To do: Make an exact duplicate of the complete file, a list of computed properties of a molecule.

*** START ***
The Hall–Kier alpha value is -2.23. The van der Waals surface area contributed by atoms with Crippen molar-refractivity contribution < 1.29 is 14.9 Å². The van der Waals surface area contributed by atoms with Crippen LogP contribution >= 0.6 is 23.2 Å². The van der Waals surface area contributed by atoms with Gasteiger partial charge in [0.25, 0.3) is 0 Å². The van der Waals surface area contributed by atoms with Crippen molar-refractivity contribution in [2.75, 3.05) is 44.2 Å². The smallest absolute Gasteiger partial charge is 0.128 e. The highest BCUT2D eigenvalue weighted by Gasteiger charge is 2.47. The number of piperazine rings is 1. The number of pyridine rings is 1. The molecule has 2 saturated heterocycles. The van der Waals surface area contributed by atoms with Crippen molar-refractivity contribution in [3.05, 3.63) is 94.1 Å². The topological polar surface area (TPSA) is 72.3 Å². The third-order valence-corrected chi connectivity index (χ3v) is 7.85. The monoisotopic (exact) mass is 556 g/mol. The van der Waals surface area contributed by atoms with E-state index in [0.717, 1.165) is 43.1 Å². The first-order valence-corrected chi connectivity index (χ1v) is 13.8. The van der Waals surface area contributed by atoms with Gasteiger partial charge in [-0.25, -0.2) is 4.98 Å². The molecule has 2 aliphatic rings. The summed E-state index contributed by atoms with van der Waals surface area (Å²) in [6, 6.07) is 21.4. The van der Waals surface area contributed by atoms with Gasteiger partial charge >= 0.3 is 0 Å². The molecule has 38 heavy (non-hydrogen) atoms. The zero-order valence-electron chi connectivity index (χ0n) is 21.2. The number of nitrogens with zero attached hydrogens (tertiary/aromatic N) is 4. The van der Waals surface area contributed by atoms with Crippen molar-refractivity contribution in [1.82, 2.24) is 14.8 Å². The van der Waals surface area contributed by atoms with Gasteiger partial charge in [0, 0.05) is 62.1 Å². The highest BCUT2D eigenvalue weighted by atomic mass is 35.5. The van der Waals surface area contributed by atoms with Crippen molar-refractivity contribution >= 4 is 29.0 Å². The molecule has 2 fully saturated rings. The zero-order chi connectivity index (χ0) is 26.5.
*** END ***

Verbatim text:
The Hall–Kier alpha value is -2.23. The van der Waals surface area contributed by atoms with Crippen molar-refractivity contribution < 1.29 is 14.9 Å². The van der Waals surface area contributed by atoms with Crippen LogP contribution >= 0.6 is 23.2 Å². The van der Waals surface area contributed by atoms with Gasteiger partial charge in [0.25, 0.3) is 0 Å². The van der Waals surface area contributed by atoms with Crippen molar-refractivity contribution in [2.75, 3.05) is 44.2 Å². The smallest absolute Gasteiger partial charge is 0.128 e. The highest BCUT2D eigenvalue weighted by Gasteiger charge is 2.47. The number of piperazine rings is 1. The number of pyridine rings is 1. The molecule has 2 saturated heterocycles. The van der Waals surface area contributed by atoms with Crippen molar-refractivity contribution in [3.05, 3.63) is 94.1 Å². The topological polar surface area (TPSA) is 72.3 Å². The third-order valence-corrected chi connectivity index (χ3v) is 7.85. The monoisotopic (exact) mass is 556 g/mol. The van der Waals surface area contributed by atoms with E-state index in [0.717, 1.165) is 43.1 Å². The first-order valence-corrected chi connectivity index (χ1v) is 13.8. The van der Waals surface area contributed by atoms with Gasteiger partial charge in [-0.25, -0.2) is 4.98 Å². The molecule has 2 aliphatic rings. The summed E-state index contributed by atoms with van der Waals surface area (Å²) in [6, 6.07) is 21.4. The van der Waals surface area contributed by atoms with Gasteiger partial charge >= 0.3 is 0 Å². The molecule has 38 heavy (non-hydrogen) atoms. The zero-order valence-electron chi connectivity index (χ0n) is 21.2. The number of nitrogens with zero attached hydrogens (tertiary/aromatic N) is 4. The van der Waals surface area contributed by atoms with Crippen molar-refractivity contribution in [1.82, 2.24) is 14.8 Å². The van der Waals surface area contributed by atoms with Gasteiger partial charge in [0, 0.05) is 62.1 Å². The highest BCUT2D eigenvalue weighted by atomic mass is 35.5. The van der Waals surface area contributed by atoms with Crippen molar-refractivity contribution >= 4 is 29.0 Å². The molecule has 2 fully saturated rings. The zero-order chi connectivity index (χ0) is 26.5.